The synthesis of these polymers is disclosed in particular in International Patent Application WO 98/25710.
Use may also be made, as hydrophilic unit, of hydroxyethyl methacrylate or vinylpyrrolidone.
The carboxylic acid groups of the hydrophilic units are preferably partially or completely neutralized by a base chosen, for example, from sodium hydroxide, potassium hydroxide, 2-amino-2-methylpropanol, monoethanolamine, triethanolamine or triisopropanolamine.
The crystalline hot-melt polymers which can be used in the present invention are furthermore characterized by a relatively low crystalline melting point, that is to say between 30 and 80° C.
The crystalline melting point of the polymers which can be used in the present invention is measured by differential scanning calorimetry.
This thermal analysis method makes it possible to demonstrate and to measure the crystallinity of a polymer. The enthalpy of fusion of a polymer is the amount of energy necessary to convert a partially or completely crystalline sample into a completely amorphous sample. The thermogram ΔCp=f(T), in which ΔCp represents the difference in heat capacity of the sample with respect to a reference sample which does not undergo any thermal transition in the range studied, thus exhibits an endothermic signal, the area of which is proportional to the enthalpy of fusion of the sample. Only the crystalline regions give rise to the melting phenomenon.
The melting point of the crystalline polymers which can be used in the present invention is measured rising a differential scanning calorimetry (DSC) device, model M2920CE-5010, sold by TA Instruments. The sample is heated, at a rate of 10° C./minute, from −20° C. to +150° C. and the difference in heat capacity between the sample and the control is recorded as a function of the temperature.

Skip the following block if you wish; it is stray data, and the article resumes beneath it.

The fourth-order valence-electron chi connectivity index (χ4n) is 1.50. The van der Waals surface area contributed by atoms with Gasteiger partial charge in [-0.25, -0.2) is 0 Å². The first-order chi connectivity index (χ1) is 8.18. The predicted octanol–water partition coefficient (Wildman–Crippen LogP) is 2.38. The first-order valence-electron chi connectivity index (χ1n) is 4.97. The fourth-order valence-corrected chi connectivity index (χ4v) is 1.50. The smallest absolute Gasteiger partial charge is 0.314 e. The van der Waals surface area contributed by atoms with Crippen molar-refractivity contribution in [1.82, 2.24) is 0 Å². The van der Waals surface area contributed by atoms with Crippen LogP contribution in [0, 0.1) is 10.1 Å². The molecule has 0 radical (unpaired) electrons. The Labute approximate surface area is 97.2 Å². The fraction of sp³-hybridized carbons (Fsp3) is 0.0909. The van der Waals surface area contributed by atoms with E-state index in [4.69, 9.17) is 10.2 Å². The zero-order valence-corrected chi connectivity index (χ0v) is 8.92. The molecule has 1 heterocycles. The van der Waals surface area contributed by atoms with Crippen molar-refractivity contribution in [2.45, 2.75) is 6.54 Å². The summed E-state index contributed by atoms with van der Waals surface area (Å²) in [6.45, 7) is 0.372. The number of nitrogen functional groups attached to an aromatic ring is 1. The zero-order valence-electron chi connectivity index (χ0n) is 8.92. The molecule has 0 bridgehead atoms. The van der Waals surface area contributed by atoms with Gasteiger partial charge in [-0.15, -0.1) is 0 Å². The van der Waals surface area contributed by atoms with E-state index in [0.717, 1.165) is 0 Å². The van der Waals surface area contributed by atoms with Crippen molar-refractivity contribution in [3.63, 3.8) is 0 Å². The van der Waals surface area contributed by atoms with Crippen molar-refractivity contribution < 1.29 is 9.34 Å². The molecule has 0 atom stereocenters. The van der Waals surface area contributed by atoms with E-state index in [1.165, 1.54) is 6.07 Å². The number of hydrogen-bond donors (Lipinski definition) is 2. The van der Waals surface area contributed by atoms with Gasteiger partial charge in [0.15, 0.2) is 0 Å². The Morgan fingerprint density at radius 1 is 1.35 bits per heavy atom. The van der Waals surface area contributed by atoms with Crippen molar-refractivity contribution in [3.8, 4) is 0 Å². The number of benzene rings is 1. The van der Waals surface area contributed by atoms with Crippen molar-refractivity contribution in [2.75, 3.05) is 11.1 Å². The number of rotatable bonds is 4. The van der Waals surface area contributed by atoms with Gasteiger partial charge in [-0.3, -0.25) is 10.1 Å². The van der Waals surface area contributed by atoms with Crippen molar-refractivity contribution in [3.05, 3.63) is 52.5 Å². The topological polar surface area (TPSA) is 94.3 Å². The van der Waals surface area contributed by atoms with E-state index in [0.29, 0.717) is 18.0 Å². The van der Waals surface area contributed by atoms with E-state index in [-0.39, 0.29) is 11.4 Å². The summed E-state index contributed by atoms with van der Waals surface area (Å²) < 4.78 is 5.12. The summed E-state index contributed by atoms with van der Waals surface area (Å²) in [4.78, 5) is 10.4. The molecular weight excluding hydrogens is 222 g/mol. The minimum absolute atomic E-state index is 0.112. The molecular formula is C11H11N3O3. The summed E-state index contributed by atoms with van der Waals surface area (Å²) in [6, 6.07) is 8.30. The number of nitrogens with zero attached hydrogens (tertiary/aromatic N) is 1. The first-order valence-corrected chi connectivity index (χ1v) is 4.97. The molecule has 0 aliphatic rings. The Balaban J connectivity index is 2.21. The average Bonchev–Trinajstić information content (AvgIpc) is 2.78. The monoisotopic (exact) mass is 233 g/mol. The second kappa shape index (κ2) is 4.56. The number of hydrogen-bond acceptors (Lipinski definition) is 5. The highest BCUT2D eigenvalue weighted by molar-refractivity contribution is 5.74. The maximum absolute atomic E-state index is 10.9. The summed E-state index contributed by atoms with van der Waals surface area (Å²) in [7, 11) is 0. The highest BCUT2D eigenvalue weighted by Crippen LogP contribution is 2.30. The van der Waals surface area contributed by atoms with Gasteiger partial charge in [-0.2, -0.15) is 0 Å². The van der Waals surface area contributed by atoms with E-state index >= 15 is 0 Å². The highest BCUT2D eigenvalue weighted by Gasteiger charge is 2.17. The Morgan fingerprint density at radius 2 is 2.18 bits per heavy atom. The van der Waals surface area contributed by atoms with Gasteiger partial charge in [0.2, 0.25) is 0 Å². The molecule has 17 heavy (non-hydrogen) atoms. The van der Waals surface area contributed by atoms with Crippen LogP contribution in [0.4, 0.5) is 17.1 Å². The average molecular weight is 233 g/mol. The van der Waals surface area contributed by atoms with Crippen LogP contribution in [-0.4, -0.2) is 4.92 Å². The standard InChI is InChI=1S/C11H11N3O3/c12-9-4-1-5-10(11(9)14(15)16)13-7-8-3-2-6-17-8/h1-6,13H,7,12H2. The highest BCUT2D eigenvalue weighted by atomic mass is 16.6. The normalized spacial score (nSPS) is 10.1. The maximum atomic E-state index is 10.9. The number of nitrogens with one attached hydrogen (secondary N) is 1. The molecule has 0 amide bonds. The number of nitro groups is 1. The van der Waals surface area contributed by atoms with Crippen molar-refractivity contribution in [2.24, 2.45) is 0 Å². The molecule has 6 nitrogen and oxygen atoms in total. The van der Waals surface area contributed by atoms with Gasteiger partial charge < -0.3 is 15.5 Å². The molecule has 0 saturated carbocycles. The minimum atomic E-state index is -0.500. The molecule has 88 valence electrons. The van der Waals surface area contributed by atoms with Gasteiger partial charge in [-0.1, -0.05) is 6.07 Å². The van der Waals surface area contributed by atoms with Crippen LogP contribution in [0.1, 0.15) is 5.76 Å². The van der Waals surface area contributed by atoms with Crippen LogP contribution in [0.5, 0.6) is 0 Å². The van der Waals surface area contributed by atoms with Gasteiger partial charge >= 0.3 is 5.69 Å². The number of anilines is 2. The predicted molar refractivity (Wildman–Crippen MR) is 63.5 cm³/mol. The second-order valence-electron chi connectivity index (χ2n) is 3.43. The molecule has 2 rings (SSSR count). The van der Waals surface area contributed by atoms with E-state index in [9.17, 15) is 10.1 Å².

The term “crystalline melting point” (Tm) is used to denote the temperature corresponding to the tip of the endothermic melting peak of the crystalline regions which is thus obtained.
Mention may be made, by way of example of crystalline polymers with a low melting point, such as those described above, of a random copolymer sold under the name Structure® O by National Starch. It is a copolymer composed of 10% by weight of units derived from acrylic acid and of 90% by weight of units derived from n-octadecyl methacrylate. This copolymer has a crystalline melting point, measured by differential scanning calorimetry, of 46° C.
The styling compositions of the present invention, simultaneously comprising at least one film-forming fixing polymer and at least one crystalline hot-melt polymer, are liquid compositions and can be applied to the hair, for example, using means commonly used in the field of styling, such as an aerosol system or a sprayer.